"The Complete Works of Percier and Fontaine encapsulates the team's particular genius, an aesthetic mode first known as style rÃ©publicain but which became known as style Empire once it was adopted by NapolÃ©on and his extended family. The appropriately imperial volume-gold lettering on a jet-black dust jacket-gathers together all Percier and Fontaine designs that were published between 1798 and 1812, engravings of tea tables, boiseries, friezes, beds, and ceilings that ravished Europe's sensibilities as swiftly as NapolÃ©on's army invaded its countries..The 441-page book, part of Princeton Architectural Press's Classic Reprint Series and expertly scanned from originals, contains scores of engravings, beginning with Roman palaces and houses that the pair sketched on a youthful trip in the 1790s to a plan to revamp Paris's 17th-century Palais-Royal in 1829." - Architectural Digest Online
"The substantial and definitive tome pulls together four separate volumes, reproducing the pair's entire written output along with numerous extravagant illustrations. While a full appreciation of the monograph text requires reading knowledge of French, their vibrant images offer universal appeal."- Architect's Newspaper
"This luxurious volume gathers together all of Percier and Fontaine's designs that were published between the years 1798 and 1812, while he was in the service of Napoleon, during the Consulate and Empire. The influence of the design-duo, who were responsible for many of Napoleon's palaces and public monuments as well as for the decorations and costumes for the "Sacre" in 1804 [Napoleon's consecration ceremony as Emperor], went far beyond the French Empire, explains Professor Barry Bergdoll (of Columbia University) in his introduction to the collection."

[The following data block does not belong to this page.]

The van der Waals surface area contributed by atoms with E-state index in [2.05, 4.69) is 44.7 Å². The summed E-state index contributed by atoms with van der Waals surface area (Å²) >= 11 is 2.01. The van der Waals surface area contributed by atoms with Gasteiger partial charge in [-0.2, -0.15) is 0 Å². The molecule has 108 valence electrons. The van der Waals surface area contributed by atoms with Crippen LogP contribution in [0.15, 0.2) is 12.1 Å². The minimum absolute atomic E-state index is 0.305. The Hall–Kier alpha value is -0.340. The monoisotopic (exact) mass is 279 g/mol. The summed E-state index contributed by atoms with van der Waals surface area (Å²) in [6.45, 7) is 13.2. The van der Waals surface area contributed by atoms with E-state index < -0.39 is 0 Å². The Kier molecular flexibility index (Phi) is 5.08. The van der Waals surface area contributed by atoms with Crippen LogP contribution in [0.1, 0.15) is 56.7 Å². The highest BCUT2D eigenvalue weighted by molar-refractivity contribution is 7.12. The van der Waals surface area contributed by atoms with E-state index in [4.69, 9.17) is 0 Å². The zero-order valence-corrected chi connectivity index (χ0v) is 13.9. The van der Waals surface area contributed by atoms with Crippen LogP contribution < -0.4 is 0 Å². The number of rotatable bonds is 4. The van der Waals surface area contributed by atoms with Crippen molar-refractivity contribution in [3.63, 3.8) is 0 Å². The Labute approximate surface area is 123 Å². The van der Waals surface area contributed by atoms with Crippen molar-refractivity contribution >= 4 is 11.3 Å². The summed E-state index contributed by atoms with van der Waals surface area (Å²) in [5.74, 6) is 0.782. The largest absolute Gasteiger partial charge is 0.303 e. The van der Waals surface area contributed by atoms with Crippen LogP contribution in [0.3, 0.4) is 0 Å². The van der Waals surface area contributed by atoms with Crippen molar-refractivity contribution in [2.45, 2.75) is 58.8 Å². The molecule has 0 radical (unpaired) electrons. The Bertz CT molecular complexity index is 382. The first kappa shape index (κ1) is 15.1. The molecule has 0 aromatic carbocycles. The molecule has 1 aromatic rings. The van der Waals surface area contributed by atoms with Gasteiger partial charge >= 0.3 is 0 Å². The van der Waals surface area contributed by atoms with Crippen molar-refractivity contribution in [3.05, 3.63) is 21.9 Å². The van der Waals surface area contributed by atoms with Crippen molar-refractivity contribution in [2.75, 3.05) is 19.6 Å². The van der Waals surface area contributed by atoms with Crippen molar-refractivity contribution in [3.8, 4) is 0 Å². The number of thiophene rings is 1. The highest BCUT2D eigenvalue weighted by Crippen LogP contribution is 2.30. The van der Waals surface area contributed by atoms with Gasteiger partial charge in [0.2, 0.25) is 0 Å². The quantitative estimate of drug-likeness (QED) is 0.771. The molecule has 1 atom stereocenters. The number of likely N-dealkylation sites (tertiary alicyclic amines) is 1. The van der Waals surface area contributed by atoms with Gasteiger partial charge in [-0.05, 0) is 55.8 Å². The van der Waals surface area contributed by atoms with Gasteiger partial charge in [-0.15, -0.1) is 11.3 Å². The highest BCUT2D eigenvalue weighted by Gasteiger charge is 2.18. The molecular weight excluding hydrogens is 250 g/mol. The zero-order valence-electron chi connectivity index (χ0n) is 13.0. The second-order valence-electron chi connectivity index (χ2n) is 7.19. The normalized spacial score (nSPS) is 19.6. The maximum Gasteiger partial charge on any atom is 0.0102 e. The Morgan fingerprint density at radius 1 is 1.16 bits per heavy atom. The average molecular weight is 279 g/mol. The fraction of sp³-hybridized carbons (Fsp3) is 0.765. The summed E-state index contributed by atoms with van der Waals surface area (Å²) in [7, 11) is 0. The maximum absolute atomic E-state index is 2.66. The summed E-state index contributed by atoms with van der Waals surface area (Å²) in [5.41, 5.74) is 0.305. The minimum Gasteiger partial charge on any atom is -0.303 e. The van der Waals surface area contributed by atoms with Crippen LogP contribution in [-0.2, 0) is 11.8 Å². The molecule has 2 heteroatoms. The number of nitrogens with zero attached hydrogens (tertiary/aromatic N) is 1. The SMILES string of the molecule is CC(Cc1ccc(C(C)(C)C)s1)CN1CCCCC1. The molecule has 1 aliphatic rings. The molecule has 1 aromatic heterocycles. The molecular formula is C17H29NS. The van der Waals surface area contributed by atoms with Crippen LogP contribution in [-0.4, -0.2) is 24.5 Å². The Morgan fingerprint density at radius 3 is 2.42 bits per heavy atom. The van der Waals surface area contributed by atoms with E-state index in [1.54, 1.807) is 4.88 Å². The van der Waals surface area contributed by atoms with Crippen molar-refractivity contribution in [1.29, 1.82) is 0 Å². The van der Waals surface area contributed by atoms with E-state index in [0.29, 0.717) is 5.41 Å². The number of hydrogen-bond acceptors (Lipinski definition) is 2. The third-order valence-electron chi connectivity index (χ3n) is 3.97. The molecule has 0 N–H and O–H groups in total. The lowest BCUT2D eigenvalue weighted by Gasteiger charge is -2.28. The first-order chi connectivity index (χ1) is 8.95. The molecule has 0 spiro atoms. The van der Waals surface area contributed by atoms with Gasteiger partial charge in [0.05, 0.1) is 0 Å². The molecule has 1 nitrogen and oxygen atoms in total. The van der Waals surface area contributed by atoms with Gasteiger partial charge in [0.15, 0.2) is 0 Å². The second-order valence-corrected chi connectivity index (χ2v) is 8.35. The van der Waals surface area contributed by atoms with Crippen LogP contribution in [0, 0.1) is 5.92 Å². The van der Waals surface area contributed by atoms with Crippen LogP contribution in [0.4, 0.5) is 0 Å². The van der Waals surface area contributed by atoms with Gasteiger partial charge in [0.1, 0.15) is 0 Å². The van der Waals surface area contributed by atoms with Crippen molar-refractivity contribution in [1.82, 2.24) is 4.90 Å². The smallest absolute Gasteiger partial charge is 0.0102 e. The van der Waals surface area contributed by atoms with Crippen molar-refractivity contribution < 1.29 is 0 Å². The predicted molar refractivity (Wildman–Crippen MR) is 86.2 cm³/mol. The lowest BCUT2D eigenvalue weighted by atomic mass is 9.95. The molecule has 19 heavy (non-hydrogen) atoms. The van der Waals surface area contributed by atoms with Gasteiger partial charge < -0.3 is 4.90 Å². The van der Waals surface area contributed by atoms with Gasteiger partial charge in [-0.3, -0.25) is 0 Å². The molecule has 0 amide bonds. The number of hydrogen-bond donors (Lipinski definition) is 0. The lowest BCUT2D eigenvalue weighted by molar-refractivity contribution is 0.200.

"Three folio volumes and a final double folio (all dating from 1798 to 1838) are compressed here into a quarto with fine-grained detail intact. The volume is intended for historians, architects, and others involved in, or who enjoy, traditional design. The plans and elevations facilitate same-scale comparisons, and some oblique views offer insight. The book covers large and small post-antique palaces and churches in Rome and elsewhere in Italy, in France, and a few in Germany, Russia, and Spain. Percier and Fontaine are most noted as Napoleon's architects, and they created many precisely engraved interiors and furnishings for him and others of the era. Few survive today, so these original renderings are welcome. Also welcome are the complete original layouts of villas and urban complexes that have subsequently been mauled or truncated. Included are several colored plates, the original publications' information about the buildings, and a useful introduction by Barry Bergdoll (Columbia Univ.). The book joins the canonic three-volume Edifices de Rome moderne, by Percier's student Paul Letarouilly (1840; published in English translation by Princeton Architectural Press in 1984), which has more post-antique Roman buildings and more extensive details. Summing Up: Highly recommended. Upper-division undergraduates through faculty and professionals."
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